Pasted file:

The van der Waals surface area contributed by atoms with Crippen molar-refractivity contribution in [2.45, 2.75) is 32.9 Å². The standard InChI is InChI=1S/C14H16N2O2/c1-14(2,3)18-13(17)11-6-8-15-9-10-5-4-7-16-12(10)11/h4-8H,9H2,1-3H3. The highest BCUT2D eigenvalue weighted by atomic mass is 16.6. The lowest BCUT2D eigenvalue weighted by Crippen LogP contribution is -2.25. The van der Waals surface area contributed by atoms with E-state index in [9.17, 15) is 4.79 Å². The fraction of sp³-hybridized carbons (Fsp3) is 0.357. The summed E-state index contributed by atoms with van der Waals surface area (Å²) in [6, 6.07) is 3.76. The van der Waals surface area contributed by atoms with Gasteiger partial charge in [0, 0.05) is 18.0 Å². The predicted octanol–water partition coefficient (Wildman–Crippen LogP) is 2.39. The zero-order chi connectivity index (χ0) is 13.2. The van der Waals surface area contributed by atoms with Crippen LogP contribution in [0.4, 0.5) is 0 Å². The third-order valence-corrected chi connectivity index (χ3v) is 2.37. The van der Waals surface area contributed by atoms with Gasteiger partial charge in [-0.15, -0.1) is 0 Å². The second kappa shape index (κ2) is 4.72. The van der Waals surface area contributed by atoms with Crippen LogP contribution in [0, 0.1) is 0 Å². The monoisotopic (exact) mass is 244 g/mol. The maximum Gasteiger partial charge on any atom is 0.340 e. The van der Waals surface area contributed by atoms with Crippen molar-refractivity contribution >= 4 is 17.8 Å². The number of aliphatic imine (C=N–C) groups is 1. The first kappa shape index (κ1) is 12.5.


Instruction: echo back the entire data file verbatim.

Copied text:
The van der Waals surface area contributed by atoms with Crippen molar-refractivity contribution in [2.45, 2.75) is 32.9 Å². The standard InChI is InChI=1S/C14H16N2O2/c1-14(2,3)18-13(17)11-6-8-15-9-10-5-4-7-16-12(10)11/h4-8H,9H2,1-3H3. The highest BCUT2D eigenvalue weighted by atomic mass is 16.6. The lowest BCUT2D eigenvalue weighted by Crippen LogP contribution is -2.25. The van der Waals surface area contributed by atoms with E-state index in [9.17, 15) is 4.79 Å². The fraction of sp³-hybridized carbons (Fsp3) is 0.357. The summed E-state index contributed by atoms with van der Waals surface area (Å²) in [6, 6.07) is 3.76. The van der Waals surface area contributed by atoms with Gasteiger partial charge in [0, 0.05) is 18.0 Å². The predicted octanol–water partition coefficient (Wildman–Crippen LogP) is 2.39. The zero-order chi connectivity index (χ0) is 13.2. The van der Waals surface area contributed by atoms with Crippen LogP contribution in [0.4, 0.5) is 0 Å². The third-order valence-corrected chi connectivity index (χ3v) is 2.37. The van der Waals surface area contributed by atoms with Gasteiger partial charge in [-0.15, -0.1) is 0 Å². The second kappa shape index (κ2) is 4.72. The van der Waals surface area contributed by atoms with Crippen LogP contribution in [0, 0.1) is 0 Å². The monoisotopic (exact) mass is 244 g/mol. The maximum Gasteiger partial charge on any atom is 0.340 e. The van der Waals surface area contributed by atoms with Crippen molar-refractivity contribution >= 4 is 17.8 Å². The number of aliphatic imine (C=N–C) groups is 1. The first kappa shape index (κ1) is 12.5.